The stated goals of the summit were pretty straightforward. The students wanted to see more ECC schools choose to accept the mantle of being a Class Act School, and they wanted to provide tools and share best practices from the current Class Act Schools to encourage the program’s growth. Simply by those metrics, the Summit was simply a smashing success. Prior to the event, four ECC schools had opted in to the voluntary Class Act program. Afterwards that total rose to 14 and the hope is that all 17 league members will be on board by the close of the school year.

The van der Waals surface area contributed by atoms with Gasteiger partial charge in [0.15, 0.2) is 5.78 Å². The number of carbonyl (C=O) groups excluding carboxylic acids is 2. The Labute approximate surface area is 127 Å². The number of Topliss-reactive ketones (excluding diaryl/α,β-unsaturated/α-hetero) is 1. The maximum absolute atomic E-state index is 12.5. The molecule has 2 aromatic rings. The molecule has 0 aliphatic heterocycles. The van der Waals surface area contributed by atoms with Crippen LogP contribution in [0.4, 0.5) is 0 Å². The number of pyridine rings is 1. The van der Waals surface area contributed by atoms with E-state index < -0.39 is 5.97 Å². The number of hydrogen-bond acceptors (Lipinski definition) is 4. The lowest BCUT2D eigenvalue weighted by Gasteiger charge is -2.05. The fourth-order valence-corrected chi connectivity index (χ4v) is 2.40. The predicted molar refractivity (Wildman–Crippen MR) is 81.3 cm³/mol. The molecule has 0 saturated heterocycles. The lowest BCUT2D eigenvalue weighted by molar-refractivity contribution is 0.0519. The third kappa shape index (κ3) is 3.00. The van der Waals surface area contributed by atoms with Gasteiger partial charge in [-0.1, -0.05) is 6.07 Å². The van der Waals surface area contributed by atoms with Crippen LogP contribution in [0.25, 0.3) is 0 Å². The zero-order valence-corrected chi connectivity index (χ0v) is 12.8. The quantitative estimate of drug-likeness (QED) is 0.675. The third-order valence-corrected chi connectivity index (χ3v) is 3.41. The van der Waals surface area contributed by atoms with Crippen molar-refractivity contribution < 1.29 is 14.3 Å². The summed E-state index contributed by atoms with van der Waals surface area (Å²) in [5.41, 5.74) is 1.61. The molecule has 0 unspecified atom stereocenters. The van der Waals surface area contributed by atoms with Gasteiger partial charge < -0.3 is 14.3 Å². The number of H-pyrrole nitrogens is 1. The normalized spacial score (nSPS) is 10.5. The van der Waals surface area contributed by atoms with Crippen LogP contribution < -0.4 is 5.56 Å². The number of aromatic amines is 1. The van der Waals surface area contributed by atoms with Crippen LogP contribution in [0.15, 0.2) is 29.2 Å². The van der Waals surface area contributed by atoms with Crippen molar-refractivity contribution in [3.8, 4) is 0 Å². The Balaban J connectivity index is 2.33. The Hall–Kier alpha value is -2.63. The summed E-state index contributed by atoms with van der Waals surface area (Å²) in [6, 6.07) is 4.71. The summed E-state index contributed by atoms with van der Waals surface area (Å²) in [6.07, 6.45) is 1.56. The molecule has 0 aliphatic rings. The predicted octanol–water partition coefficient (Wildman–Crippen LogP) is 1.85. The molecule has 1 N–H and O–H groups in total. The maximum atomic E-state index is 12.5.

“I think sportsmanship is a good way for our league to tie together more,” stated Killingly senior Stephen Wetherell who was another Killingly CALT member involved in the planning and execution of the event. “I’ve already seen on the basketball courts, I’ve already seen people from different schools get more connected through sportsmanship and then they have friendships that don’t only last on the court but off the court and then possibly throughout life. That’s what sports are about, establishing relationships and having a good time.”

The numbers, increased participation, and enthusiasm are great and reflect well on the students who took the initiative to push the issue forward. That’s a tangible impact from the work of the leaders who put it together.